The legal adoption of unrelated children: a grounded theory approach to the decision-making processes of black South Africans

Gerrand, Priscilla A
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In South Africa, there are thousands of children who cannot be raised by their parents or relatives and consequently unrelated, legal adoption is usually considered to be in their best interests. South Africa has ratified international agreements, which emphasise that adoptable children have a right to grow up in their country of origin and intercountry adoption should be considered ‘a last resort’. The Children’s Act (No. 38 of 2005) legally entrenches several innovations to facilitate adoptable children being raised in South Africa. Accredited adoption agencies have made ongoing efforts to make adoption more accessible to South Africans, but the number of South Africans legally adopting unrelated children adoption is small and continues to decline. To help address this pressing child welfare problem, the main aim of this research was to develop a grounded theory explaining what factors affect the decision-making processes of urban black South Africans regarding legally adopting unrelated child. This population group was focused on because they presented as a promising pool of prospective adopters. It was reasoned that to facilitate domestic adoption, policy makers and practitioners need to gain a clearer understanding of what factors dissuade black South Africans from legally adopting unrelated children. A qualitative inquiry was conducted using the Corbin and Strauss approach to the grounded theory method. Personal interviews were conducted with 39 purposively selected black participants that were divided into five cohorts, namely i) adopters ii) adoption applicants in the process of being assessed as prospective adopters iii) adoption applicants who did not to enter the assessment process iv) social workers specialising in the field of adoption and v) South African citizens who have some knowledge of legal adoption practice. The grounded theory emerging was ‘Tensions surrounding adoption policy and practice and perceptions and experiences of adoption.’ Essentially this grounded theory is based on five categories: Meanings of Kinship; Information and Support; Cultural and Material Mobility; Parenthood, Gender and Identity and Perceptions of Parenting and Childhood. It is recommended that adoption policy and practice be shaped to reflect a balanced child-centred and adult-centred approach. Furthermore, recruitment strategies should be based on findings at a grassroots level. Key words: legal adoption; adoptable children; Africanisation; decision-making processes, adoption assessment process and grounded theory.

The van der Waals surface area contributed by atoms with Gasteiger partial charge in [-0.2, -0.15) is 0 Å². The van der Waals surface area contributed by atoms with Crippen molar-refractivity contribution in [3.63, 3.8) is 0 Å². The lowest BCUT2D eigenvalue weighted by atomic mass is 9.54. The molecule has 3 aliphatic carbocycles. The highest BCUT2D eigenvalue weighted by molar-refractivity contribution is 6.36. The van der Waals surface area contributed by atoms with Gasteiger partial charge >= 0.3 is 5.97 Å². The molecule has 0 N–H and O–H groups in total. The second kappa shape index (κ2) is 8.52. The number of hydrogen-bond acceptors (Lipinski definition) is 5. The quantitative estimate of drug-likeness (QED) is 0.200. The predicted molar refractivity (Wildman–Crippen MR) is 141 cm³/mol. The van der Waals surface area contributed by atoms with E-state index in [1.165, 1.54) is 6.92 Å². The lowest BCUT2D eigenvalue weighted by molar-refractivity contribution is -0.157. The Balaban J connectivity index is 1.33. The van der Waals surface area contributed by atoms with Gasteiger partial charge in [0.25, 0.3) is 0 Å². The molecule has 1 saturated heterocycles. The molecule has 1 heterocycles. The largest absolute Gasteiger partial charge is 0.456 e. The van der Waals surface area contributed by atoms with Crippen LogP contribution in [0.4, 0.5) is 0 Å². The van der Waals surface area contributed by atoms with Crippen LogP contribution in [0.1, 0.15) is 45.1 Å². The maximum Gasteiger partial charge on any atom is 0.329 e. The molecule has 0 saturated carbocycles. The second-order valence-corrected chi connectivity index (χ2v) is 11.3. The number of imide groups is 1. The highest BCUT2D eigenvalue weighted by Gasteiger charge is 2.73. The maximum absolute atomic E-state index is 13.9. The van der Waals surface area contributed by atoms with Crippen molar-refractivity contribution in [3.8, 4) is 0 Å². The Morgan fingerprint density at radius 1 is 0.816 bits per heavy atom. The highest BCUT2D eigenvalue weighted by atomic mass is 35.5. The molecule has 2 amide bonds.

Thesis submitted in fulfilment of the requirements for the degree of Doctor of Philosophy in Social Work , Faculty of Humanities, University of Witwatersrand, Johannesburg, 2017
Gerrand, Priscilla A (2017) The legal adoption of unrelated children: a grounded theory approach to the decision-making processes of black South Africans, University of the Witwatersrand, Johannesburg, <>